When it comes to immunization shots, a little pain is well worth the gain.
Image via Pixnio.
THE GOOD NEWS:
The measles vaccine has saved more than 20 million lives since 2000.
Most people take the measles vaccine for granted. The MMR — measles, mumps, and rubella — shot is given when we’re kids. As a child, I specifically remember talking to my parents about MMR because I remarked that “Rubella” would be a nice name for my future child. While in the U.S. this vaccination is usually just a matter of a few tears at the doctor’s office, and maybe an afternoon with a sore arm, it’s a bigger deal to the global community. Measles is a serious killer. There were 550,000 measles deaths in 2000 alone.
Thanks to the measles vaccine, that number has decreased significantly. In 2016, there were 90,000 measles deaths worldwide. The CDC estimates if we had not had a vaccination program in place, we would have lost 1.5 million lives to measles in 2016.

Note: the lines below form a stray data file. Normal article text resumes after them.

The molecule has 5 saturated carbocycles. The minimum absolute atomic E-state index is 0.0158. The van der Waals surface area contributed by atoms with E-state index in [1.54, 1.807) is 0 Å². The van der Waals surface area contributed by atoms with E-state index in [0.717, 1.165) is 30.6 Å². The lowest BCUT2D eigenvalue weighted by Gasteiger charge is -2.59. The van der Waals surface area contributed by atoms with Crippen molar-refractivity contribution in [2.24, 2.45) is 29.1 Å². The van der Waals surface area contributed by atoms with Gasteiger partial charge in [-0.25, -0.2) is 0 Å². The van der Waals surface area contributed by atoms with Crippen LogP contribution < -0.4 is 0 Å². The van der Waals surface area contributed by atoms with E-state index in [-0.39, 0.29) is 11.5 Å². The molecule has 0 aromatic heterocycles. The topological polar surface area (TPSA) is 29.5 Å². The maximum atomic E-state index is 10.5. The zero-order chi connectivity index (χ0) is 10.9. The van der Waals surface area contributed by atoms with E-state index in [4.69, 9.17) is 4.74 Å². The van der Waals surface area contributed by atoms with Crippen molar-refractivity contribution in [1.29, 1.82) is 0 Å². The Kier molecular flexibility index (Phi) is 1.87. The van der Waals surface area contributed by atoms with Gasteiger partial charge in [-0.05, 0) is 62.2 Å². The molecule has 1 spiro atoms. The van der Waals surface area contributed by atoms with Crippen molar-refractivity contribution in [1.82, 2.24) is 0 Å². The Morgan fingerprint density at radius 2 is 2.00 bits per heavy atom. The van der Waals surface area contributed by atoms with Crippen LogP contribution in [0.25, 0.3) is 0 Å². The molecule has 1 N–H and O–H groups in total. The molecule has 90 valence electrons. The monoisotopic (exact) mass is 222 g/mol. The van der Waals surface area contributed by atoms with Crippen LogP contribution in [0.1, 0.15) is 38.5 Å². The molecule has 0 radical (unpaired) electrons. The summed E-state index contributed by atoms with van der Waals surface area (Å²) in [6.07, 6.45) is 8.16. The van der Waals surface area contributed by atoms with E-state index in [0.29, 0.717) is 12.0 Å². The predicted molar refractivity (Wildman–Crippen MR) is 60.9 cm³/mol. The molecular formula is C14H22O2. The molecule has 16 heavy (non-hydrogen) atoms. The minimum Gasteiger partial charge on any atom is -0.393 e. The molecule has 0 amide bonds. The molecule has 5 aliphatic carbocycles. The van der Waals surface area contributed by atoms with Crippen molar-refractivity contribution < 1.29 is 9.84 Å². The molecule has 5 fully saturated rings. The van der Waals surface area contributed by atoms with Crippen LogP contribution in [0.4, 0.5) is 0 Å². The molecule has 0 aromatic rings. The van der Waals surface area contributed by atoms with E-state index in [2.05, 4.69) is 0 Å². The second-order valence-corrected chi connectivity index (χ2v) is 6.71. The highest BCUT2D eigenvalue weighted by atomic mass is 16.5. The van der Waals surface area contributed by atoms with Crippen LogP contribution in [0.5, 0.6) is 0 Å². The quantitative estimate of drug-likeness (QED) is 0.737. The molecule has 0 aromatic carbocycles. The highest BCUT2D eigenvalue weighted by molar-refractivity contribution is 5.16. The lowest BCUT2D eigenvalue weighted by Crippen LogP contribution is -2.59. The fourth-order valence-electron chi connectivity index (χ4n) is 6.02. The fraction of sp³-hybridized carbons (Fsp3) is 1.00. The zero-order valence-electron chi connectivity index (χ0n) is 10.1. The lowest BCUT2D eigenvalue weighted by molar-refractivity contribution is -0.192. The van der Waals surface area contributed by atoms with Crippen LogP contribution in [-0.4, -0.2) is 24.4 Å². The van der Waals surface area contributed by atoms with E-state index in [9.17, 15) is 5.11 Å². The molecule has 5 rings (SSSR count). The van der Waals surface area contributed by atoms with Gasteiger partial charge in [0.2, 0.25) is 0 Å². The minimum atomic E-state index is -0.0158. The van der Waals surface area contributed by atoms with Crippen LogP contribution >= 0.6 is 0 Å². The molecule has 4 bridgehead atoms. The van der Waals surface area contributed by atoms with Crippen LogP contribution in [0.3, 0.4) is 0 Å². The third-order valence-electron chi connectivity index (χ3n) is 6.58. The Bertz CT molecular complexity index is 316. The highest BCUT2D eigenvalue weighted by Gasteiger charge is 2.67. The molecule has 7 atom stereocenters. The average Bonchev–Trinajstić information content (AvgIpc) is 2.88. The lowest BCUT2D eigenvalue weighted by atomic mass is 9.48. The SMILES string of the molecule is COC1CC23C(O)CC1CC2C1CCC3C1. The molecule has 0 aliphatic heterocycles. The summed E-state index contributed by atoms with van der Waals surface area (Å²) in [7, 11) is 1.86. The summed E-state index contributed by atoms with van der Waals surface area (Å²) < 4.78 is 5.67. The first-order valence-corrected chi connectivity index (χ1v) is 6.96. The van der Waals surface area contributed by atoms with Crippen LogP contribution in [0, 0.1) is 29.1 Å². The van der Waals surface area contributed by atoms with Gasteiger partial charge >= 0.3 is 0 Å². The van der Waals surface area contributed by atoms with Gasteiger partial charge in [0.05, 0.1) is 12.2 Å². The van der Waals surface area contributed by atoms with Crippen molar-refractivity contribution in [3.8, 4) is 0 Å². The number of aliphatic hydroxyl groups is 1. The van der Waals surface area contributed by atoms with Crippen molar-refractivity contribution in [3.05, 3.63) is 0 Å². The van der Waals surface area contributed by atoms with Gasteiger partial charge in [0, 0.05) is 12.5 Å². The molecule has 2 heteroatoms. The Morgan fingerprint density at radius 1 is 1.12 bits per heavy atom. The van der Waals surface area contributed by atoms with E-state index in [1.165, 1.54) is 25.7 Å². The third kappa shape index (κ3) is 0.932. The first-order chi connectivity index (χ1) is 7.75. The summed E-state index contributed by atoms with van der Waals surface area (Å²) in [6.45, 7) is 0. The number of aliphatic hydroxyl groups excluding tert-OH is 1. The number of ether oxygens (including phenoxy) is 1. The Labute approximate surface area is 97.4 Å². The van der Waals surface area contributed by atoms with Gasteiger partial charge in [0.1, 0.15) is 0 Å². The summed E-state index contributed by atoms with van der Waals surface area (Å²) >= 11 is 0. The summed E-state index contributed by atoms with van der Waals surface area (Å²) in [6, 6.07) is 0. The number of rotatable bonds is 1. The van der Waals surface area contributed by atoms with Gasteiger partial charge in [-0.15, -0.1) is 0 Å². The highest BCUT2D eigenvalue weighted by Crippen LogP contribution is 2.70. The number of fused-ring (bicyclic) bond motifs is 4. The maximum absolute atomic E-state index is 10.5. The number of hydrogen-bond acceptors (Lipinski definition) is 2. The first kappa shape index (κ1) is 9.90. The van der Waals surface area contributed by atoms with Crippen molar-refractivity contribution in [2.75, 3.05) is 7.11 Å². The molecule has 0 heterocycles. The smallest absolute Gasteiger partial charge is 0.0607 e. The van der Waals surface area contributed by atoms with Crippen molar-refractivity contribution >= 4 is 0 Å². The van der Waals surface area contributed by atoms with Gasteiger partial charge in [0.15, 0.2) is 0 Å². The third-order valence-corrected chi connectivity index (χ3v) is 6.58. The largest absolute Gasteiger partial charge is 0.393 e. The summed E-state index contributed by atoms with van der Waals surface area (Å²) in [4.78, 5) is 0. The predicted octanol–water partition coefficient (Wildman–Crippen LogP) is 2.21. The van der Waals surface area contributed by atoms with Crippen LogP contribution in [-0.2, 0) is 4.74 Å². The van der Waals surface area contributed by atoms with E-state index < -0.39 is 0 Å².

Health on a global scale is in the national interest, though that’s not always readily apparent. We rarely see measles in our own backyard. And even when we do, like in the case of the 2015 Disneyland measles outbreak in California, the patients are able to be treated promptly. But what if the 110 patients affected by the Disneyland outbreak hadn’t had access to vaccinations and proper medical treatment? Needless to say, if the number of deaths has decreased from 550,000 to 90,000 in 16 years, there’s hope for continued vaccination success over the next 16 years.